RICHMOND, Va. -- We continue to watch for our first big winter storm. There is the potential for that to be next weekend. Energy currently over the Pacific will track across the southern United States this week.
By the end of next weekend, the storm is expected to be across the southeastern states. High pressure over New England may suppress the storm far enough south that it moves out into the ocean and has little to no impact on Virginia.
If it moves northeasterly and just offshore, it would mean mostly wintry precipitation for much of our viewing area. However, if it tracks farther west, that would give us snow, then a mix, and then rain.
The storm is currently over 3,000 miles from Virginia, so a shift in track of 50 to 100 miles makes a huge difference on the forecast. Once the storm is over land, there will be more data available to feed into the computer models, which will give us some better precision.
We will have more updates during the week ahead on our forecast page.
December Outlook: Warmer trend for second half of month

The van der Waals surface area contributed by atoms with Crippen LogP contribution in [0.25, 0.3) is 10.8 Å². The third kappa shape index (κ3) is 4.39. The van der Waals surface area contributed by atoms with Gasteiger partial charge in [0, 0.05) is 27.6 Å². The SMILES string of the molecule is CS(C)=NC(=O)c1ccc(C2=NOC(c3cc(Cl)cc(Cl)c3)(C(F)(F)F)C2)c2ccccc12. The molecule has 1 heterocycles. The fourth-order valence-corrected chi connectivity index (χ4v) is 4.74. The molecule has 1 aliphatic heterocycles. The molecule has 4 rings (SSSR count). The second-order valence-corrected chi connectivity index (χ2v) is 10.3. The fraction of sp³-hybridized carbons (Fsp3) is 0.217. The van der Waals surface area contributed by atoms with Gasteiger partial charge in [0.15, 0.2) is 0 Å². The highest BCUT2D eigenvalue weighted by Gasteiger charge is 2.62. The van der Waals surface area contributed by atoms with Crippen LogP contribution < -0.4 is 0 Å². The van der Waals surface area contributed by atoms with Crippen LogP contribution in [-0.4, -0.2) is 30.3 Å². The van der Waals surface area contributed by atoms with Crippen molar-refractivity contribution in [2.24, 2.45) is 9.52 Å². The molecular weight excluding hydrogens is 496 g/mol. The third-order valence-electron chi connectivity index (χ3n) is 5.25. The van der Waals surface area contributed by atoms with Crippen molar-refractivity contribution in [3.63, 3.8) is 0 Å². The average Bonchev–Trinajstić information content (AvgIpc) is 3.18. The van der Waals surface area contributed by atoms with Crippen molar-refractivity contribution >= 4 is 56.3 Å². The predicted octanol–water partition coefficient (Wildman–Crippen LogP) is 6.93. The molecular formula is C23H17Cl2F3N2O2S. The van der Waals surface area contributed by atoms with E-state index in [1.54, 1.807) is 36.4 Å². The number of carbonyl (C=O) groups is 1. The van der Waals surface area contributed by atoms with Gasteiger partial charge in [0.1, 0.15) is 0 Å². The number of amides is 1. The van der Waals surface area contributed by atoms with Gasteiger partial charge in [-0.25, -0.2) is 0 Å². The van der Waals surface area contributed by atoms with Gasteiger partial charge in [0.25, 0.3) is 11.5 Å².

As we move into winter and lose more daylight in December, our normal highs drop into the 40s and the lows drop into the 20s. The winter solstice, the astronomical start of winter, occurs at 5:22 p.m. on December 21.
In a typical December, Richmond receives 3.26" of liquid precipitation. This includes rain and any melted down sleet and snow. During the period of data studied, the average Richmond snowfall worked out to around two inches.
The December outlook from the National Weather Service shows that temperatures may average above normal. Our extended computer models indicate a much warmer trend for the second half of the month.
December precipitation may be above normal, continuing our wet trend this year.
We are currently at the fourth wettest year on record. Even if we just receive the normal December precipitation amount, we will jump into the number two spot.
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